Yesterday afternoon, I got together with one of my nearby trading friends to catch up, talk about the markets, discuss good foods and wines, and generally just hang.
We met at a local townie dive BBQ roadhouse in my small mountain town. When I say “local” and “townie” and “dive” and “small mountain town” — yes, it’s everything you imagine that would be like.
I’m setting this scene for you because a curious thing happened.
My friend and I were enjoying our meals and discussion while sitting up at the bar. We were flanked on both sides by complete strangers, all presumably locals. And our discussion about trading and markets did not go unnoticed by the people on either side of us.
At one point, the Gentleman to my immediate right heard us mention Robinhood, and proceeded to whip out his smartphone and show us his Robinhood app and wanted to tell us all about how wonderful it is and how he “manages his investments” via this app on his phone. That conversation lasted about 15 minutes.
Next, the Gentleman to the immediate left of my friend decided to chime in and introduce himself as someone who “lives up the mountain” in an even smaller town than the little town we were currently sitting in, and that he’s a full time day trader with an E*trade account. He then whipped out his smart phone, showing us his E*trade app and discussed his positions with us, the fact that he loves trading $AMD, and that trading has been so good to him that he recently paid off his house!
I’m sharing this story with you because it further corroborates a feeling I’ve been having lately.
It’s been more than 20 years since the last time the public began engaging in a mass love-affair with the stock market. It was the 1990’s when Americans from all walks of life last held strong opinions of individual stocks. I’m talking about average folks. Your 9-to-5’ers. In the late 90’s, everybody and their brother was investing in internet stocks, or biotech stocks, or router stocks, or software stocks, or mobile communications stocks, or internet backbone/infrastructure stocks. No matter what type of social engagement you were in, the minute you teased any interest at all in the stock market, immediately people would start gushing to you about all the money they made in XYZ.com stock, or the money they no doubt will make after ABC announces a 3-for-1 stock split.
It was a love affair and seemingly EVERYone was in on it. Office jockeys. Cab Drivers. Pizza Makers. Lawyers. Dentists. Carpenters. Bartenders (especially bartenders). Life Guards. Elementary School Teachers. Grandmothers. Uncles.
I mean EVERYone.
In the 1990’s, people talked about stocks the way people today bitch about politics. It was non-stop.
When the “internet bubble” burst during 2000-2002, the froth was definitely blown away. And stocks conversation became dramatically more muted, mostly because who wants to talk about their losses? It began to be replaced by conversation about flipping homes and zero down payment real estate investments. And then the financial crisis hit, which ruined everything for everyone and since then it has seemed the public has been scared of the stock market and nobody wants to talk about it any more.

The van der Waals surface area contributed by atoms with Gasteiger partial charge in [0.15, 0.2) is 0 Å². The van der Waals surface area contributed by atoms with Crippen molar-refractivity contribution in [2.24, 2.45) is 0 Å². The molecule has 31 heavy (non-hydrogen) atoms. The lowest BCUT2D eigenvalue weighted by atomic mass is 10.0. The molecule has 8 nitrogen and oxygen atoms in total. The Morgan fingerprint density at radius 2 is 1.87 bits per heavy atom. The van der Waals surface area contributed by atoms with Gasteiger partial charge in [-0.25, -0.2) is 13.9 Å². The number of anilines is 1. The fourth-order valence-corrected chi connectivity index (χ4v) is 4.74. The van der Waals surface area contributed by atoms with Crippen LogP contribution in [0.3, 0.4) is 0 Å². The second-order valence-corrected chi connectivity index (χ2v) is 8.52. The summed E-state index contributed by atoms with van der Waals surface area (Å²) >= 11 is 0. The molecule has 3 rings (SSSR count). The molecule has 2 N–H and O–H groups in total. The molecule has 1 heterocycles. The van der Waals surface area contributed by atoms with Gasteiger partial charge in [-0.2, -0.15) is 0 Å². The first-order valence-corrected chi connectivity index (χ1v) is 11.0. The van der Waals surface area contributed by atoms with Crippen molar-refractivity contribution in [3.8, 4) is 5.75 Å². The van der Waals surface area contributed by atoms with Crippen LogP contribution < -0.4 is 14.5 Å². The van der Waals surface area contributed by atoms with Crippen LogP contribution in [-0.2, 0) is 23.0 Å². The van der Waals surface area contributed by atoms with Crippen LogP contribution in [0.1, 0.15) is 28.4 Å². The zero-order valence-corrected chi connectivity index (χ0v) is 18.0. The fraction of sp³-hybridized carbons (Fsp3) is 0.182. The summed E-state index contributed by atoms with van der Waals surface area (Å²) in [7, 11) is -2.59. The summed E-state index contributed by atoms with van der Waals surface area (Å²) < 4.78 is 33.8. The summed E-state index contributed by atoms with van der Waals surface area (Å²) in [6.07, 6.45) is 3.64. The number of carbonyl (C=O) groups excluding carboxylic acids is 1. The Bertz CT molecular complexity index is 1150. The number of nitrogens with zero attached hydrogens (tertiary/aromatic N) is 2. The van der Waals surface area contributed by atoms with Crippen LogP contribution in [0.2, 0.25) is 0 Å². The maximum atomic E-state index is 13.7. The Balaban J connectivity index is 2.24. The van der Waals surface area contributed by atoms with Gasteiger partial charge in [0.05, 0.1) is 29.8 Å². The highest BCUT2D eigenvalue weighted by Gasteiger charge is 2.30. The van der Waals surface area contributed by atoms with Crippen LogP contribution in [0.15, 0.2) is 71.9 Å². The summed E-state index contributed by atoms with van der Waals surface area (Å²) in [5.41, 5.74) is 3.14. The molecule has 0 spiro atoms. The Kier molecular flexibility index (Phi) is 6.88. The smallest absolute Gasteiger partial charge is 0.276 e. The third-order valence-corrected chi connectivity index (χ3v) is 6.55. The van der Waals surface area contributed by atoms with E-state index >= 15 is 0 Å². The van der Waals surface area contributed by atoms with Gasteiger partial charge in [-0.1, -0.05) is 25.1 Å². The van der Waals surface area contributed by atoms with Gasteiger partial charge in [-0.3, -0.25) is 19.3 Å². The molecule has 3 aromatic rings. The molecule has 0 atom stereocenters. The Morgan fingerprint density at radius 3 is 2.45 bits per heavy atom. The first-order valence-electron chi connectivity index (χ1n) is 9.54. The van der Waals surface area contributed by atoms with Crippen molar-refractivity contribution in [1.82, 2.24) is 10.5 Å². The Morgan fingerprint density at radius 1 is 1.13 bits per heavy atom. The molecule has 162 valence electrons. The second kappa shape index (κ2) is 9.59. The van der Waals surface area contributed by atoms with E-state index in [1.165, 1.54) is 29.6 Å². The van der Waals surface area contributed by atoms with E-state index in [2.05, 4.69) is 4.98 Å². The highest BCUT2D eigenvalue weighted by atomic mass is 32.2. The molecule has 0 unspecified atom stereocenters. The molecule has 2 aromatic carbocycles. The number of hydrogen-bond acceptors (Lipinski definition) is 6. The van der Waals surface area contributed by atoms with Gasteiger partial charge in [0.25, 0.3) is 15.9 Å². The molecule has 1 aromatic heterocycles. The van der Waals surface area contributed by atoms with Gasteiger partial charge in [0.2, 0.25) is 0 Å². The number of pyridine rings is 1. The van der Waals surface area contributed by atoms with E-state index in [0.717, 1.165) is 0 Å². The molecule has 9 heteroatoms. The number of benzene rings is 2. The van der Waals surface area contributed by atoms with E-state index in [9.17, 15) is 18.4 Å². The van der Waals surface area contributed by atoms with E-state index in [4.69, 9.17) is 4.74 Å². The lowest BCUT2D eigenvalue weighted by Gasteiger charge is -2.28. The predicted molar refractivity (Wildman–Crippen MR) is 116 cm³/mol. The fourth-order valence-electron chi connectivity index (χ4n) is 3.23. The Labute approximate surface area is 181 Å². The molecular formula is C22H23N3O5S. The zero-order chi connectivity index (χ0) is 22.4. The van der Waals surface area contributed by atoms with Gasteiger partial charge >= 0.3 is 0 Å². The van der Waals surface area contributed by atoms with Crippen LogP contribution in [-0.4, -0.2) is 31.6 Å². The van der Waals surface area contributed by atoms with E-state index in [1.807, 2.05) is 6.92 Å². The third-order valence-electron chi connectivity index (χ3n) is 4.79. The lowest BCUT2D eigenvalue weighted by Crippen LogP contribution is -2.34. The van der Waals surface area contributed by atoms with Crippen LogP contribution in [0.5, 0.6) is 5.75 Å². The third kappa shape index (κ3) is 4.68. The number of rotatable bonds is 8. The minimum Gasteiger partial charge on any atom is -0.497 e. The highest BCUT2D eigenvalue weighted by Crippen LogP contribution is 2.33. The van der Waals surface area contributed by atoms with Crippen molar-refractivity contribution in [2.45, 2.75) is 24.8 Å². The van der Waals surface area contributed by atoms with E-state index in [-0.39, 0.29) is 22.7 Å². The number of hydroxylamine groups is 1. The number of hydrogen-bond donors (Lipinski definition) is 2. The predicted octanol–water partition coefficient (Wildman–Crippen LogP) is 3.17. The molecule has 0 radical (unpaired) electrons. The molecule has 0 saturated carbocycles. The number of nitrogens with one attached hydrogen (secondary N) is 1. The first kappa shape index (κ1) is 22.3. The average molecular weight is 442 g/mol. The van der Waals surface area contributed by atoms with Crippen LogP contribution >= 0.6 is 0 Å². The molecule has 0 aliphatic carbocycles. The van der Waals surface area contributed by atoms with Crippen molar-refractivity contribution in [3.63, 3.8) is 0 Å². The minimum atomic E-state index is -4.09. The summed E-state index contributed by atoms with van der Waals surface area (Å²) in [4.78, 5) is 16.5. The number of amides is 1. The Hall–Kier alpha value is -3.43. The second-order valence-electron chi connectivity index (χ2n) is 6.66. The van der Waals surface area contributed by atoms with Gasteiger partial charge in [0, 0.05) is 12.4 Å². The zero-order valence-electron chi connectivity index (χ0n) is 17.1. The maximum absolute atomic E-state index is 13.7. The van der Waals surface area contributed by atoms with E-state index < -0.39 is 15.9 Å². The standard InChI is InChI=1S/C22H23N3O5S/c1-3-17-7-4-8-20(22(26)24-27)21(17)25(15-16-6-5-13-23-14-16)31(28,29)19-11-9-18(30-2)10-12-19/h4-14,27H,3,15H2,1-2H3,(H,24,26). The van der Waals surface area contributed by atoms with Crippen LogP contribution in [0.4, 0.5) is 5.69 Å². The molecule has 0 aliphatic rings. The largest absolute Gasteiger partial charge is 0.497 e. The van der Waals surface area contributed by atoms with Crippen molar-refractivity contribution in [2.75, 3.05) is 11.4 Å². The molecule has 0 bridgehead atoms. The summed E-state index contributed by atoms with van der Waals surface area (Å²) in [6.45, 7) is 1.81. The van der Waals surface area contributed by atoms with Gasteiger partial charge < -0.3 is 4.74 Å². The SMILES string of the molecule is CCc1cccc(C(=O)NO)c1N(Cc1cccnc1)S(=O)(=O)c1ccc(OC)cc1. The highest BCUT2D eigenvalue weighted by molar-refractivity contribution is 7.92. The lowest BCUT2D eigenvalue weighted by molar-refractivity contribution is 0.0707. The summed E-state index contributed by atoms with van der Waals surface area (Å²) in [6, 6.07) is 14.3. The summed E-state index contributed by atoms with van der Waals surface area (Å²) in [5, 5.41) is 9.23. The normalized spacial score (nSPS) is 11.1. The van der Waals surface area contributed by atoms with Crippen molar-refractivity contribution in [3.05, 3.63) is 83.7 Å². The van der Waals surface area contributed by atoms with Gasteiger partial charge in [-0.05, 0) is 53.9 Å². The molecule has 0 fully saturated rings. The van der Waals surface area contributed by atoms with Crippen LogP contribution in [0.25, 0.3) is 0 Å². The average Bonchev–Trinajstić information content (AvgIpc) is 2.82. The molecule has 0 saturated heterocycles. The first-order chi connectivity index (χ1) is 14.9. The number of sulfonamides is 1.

Just find me one of them sexy new “passive investment” vehicles and I’ll be ready to buy my starter yacht in 20 years! (LOL).
Which brings me back to today and the feeling I’m having which is shared with some of my closer trader friends (including @TradeIdeas CEO Dan Mirkin)…
I’m thinking we may be on the cusp of another return to a public love affair with the stock market, which in turn in introduces many more opportunities for big profits for those who know what they are doing.
The seeds were sown by the crypto currency mania that attracted an entire class of millennials with no prior experience of market speculation. This new breed caught the trading bug introduced to them by crypto currencies, and is now starting to explore more trading vehicles — and the Stock Market is where a majority of them will likely land thanks to new ways to access the stock market via amazing apps like Robinhood.
We’re still a LONG way away from the public fascination of stocks like the 1990’s, but I’m starting to see green shoots in all kinds of unlikely places. Stocks are starting to come up in conversations again. Random strangers in bars are starting to chat about chip stocks again. The meetups I’ve been running in Denver and Boulder for the past four years are starting to be attended by more and more newbies from other walks of life who are thinking about new ways to earn some side cash.
I don’t think these observations are coincidental.
I think we may be on the verge of a MAJOR stock market breakout. But not just in prices and trading volumes, also in pop culture awareness. Also in dinner table and T-ball practice conversation.
And I couldn’t be more happy about that.
More on my enthusiastic embrace of my future in trading here: